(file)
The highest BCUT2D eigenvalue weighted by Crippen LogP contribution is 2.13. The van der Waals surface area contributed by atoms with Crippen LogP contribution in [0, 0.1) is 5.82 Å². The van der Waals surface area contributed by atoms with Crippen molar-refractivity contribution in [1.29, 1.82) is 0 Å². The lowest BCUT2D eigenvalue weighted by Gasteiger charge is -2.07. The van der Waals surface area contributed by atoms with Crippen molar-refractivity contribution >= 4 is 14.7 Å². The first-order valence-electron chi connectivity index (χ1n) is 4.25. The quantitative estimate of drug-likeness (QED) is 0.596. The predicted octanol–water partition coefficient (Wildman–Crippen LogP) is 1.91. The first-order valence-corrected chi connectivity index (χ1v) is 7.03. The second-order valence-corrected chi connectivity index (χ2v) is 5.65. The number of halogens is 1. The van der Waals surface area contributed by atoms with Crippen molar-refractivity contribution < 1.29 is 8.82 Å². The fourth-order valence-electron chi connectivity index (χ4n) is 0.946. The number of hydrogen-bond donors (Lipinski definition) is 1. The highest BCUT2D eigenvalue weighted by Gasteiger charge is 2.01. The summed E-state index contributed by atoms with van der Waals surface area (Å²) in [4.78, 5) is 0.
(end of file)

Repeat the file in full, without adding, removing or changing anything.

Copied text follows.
The highest BCUT2D eigenvalue weighted by Crippen LogP contribution is 2.13. The van der Waals surface area contributed by atoms with Crippen LogP contribution in [0, 0.1) is 5.82 Å². The van der Waals surface area contributed by atoms with Crippen molar-refractivity contribution in [1.29, 1.82) is 0 Å². The lowest BCUT2D eigenvalue weighted by Gasteiger charge is -2.07. The van der Waals surface area contributed by atoms with Crippen molar-refractivity contribution >= 4 is 14.7 Å². The first-order valence-electron chi connectivity index (χ1n) is 4.25. The quantitative estimate of drug-likeness (QED) is 0.596. The predicted octanol–water partition coefficient (Wildman–Crippen LogP) is 1.91. The first-order valence-corrected chi connectivity index (χ1v) is 7.03. The second-order valence-corrected chi connectivity index (χ2v) is 5.65. The number of halogens is 1. The van der Waals surface area contributed by atoms with Crippen molar-refractivity contribution < 1.29 is 8.82 Å². The fourth-order valence-electron chi connectivity index (χ4n) is 0.946. The number of hydrogen-bond donors (Lipinski definition) is 1. The highest BCUT2D eigenvalue weighted by Gasteiger charge is 2.01. The summed E-state index contributed by atoms with van der Waals surface area (Å²) in [4.78, 5) is 0.